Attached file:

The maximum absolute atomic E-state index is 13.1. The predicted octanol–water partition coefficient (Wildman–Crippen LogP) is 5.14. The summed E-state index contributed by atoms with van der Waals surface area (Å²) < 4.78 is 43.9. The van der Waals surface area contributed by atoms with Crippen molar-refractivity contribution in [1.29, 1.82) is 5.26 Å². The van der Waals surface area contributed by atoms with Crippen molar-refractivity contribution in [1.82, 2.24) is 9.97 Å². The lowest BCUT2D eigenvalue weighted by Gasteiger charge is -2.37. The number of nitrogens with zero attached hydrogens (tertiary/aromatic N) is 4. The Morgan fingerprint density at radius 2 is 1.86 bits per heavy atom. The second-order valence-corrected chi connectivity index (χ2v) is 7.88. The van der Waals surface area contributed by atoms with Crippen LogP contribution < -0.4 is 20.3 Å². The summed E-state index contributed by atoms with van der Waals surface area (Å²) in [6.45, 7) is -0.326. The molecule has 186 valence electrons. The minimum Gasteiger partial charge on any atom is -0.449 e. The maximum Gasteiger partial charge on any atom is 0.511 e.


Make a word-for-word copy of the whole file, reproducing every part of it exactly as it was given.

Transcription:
The maximum absolute atomic E-state index is 13.1. The predicted octanol–water partition coefficient (Wildman–Crippen LogP) is 5.14. The summed E-state index contributed by atoms with van der Waals surface area (Å²) < 4.78 is 43.9. The van der Waals surface area contributed by atoms with Crippen molar-refractivity contribution in [1.29, 1.82) is 5.26 Å². The van der Waals surface area contributed by atoms with Crippen molar-refractivity contribution in [1.82, 2.24) is 9.97 Å². The lowest BCUT2D eigenvalue weighted by Gasteiger charge is -2.37. The number of nitrogens with zero attached hydrogens (tertiary/aromatic N) is 4. The Morgan fingerprint density at radius 2 is 1.86 bits per heavy atom. The second-order valence-corrected chi connectivity index (χ2v) is 7.88. The van der Waals surface area contributed by atoms with Crippen LogP contribution < -0.4 is 20.3 Å². The summed E-state index contributed by atoms with van der Waals surface area (Å²) in [6.45, 7) is -0.326. The molecule has 186 valence electrons. The minimum Gasteiger partial charge on any atom is -0.449 e. The maximum Gasteiger partial charge on any atom is 0.511 e.